My friend Tori is visiting from California, where she is working on her Ph.D. in ethnomusicology. Ethnomusicology is the study of how music interacts with culture. Tori grew up in Nepal, where her parents were missionaries. She describes the country with longing, and confides that she only feels truly at home when she is there.

Tori studies many cultures where music is at the center of community. Everyone sings, dances and plays and instrument. Everyone is a musician, and a part of the orchestra. No one says, “Oh, you’ll have to excuse me. I just can’t sing. I wasn’t born with it.” Young and old, male and female, everyone adds their voice.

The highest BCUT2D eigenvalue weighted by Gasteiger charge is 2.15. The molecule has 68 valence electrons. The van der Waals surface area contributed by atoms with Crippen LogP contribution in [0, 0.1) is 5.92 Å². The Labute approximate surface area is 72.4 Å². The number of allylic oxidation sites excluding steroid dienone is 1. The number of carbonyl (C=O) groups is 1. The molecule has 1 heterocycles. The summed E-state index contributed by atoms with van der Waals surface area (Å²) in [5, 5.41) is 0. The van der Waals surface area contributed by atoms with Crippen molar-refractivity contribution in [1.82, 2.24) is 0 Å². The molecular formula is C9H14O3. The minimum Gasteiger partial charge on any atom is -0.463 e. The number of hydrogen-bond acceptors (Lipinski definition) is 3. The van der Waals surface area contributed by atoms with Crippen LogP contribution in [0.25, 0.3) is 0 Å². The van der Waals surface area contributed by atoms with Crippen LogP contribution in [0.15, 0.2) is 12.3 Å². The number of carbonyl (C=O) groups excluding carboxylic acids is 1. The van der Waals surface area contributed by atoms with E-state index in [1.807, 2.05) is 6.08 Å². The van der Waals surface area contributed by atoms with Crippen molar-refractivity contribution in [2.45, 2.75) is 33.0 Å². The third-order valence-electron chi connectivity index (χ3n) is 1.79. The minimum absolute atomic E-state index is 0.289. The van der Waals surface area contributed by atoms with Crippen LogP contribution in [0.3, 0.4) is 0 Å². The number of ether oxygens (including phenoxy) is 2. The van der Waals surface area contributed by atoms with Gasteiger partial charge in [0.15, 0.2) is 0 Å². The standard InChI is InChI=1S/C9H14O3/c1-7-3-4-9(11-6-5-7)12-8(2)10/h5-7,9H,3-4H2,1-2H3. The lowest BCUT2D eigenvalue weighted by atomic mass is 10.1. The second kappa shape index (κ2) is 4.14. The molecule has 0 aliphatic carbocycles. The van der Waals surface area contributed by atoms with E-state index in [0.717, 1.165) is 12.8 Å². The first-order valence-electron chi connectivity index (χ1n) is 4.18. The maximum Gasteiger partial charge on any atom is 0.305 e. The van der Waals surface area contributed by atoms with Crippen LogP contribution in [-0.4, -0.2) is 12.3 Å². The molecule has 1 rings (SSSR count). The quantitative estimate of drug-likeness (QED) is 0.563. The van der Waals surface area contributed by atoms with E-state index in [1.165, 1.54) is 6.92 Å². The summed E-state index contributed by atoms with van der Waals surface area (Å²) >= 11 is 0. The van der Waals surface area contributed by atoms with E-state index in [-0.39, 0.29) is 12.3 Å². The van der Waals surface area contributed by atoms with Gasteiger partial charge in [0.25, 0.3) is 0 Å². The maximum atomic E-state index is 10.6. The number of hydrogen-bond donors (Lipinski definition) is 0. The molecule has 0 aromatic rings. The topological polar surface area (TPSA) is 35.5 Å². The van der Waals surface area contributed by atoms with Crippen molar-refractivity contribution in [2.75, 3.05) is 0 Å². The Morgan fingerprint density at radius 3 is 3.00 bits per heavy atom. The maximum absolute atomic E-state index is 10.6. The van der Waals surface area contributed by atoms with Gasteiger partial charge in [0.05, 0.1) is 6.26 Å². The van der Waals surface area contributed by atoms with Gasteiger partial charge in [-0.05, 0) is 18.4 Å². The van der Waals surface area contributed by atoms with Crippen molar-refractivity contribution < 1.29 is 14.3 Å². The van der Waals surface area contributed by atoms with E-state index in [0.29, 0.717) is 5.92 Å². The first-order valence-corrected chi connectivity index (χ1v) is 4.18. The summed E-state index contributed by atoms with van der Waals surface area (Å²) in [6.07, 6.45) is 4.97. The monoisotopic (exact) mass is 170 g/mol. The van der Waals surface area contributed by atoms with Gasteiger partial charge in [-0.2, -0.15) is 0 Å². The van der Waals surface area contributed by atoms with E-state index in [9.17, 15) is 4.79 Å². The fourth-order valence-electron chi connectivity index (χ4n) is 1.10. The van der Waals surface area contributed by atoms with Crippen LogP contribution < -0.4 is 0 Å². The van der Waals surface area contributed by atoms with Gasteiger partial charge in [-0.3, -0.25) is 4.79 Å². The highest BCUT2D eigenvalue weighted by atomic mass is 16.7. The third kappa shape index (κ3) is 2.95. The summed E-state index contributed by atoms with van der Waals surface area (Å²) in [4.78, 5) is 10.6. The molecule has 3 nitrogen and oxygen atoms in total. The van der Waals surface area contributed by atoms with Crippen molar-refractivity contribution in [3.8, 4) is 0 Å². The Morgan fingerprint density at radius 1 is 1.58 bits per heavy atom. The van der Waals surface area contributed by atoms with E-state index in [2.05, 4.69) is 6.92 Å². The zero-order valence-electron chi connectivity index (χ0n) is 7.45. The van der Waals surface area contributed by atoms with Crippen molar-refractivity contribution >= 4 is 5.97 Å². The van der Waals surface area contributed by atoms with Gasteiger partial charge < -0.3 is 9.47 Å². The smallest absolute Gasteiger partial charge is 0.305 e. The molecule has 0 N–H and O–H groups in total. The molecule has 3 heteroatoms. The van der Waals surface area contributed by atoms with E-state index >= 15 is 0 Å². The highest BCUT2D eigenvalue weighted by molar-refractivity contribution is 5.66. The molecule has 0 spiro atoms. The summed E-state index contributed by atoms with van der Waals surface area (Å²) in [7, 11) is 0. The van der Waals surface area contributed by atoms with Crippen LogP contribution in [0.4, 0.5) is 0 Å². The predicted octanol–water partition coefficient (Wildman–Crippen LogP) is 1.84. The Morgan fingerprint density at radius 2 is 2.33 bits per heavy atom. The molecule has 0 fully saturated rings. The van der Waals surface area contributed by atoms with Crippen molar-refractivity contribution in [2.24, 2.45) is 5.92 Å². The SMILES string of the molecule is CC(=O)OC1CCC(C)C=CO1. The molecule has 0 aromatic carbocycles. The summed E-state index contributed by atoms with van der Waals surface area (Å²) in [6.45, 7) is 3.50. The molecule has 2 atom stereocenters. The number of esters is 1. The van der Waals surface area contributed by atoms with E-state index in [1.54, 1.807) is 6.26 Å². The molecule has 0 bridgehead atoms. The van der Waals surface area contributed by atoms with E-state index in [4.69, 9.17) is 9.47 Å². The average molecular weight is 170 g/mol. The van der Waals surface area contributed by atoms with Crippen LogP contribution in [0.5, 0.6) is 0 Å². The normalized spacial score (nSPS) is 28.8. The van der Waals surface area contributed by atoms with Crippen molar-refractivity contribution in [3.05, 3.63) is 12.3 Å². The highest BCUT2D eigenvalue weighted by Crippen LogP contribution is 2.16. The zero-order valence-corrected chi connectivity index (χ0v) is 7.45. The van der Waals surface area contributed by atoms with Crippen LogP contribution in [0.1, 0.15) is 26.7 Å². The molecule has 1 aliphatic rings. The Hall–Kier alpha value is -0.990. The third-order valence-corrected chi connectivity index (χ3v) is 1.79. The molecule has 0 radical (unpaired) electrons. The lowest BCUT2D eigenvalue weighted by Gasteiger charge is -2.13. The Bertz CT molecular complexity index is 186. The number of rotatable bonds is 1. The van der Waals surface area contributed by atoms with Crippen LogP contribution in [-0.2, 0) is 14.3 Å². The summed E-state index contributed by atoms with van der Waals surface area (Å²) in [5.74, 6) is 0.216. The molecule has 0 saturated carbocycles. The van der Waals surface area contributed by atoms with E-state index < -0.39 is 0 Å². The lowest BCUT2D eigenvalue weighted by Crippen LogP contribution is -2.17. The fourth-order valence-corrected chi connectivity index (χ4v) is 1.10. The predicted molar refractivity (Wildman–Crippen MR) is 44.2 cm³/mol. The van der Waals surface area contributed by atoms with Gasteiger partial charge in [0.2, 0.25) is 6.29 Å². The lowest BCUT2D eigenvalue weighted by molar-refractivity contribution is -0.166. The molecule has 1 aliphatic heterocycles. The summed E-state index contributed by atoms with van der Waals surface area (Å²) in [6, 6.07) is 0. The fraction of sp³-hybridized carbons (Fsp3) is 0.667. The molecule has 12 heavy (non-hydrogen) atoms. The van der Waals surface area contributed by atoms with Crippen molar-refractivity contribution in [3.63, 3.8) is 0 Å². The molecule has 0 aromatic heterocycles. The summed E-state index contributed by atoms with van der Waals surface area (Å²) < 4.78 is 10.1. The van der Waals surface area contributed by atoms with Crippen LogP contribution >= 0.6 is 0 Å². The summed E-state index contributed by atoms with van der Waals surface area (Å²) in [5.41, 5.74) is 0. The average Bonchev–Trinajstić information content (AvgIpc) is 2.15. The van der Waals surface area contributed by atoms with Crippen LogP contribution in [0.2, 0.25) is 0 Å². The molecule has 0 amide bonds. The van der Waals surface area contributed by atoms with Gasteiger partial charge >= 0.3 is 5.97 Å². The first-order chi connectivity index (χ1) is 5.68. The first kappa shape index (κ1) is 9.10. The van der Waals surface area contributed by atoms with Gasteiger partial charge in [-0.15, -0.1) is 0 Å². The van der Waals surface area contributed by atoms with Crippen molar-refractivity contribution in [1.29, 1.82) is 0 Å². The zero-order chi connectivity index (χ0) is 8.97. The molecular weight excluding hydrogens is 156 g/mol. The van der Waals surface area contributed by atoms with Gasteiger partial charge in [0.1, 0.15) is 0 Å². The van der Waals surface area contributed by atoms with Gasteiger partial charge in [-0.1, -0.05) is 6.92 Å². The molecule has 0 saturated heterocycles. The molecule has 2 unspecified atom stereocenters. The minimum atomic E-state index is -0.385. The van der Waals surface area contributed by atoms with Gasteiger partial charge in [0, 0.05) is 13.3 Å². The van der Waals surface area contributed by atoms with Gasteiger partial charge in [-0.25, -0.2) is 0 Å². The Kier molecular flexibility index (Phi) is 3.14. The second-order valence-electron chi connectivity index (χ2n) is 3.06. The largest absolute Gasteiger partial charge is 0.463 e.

This rings true for me. Music seems to be a conversation, a sharing of ourselves with one another: belting out Broadway tunes with my friend while we wash dishes; singing with a choir in the Bayeaux Cathedral, while candlelight flickers on the face of a French Grandmère, looking up into my face; humming a lullaby to a little girl as her face softens in sleep; taking up bow and instrument with my three friends and diving together into the bluff and bluster of a Beethoven string quartet; singing the Swedish grace at mealtime with my family over the Thanksgiving table.

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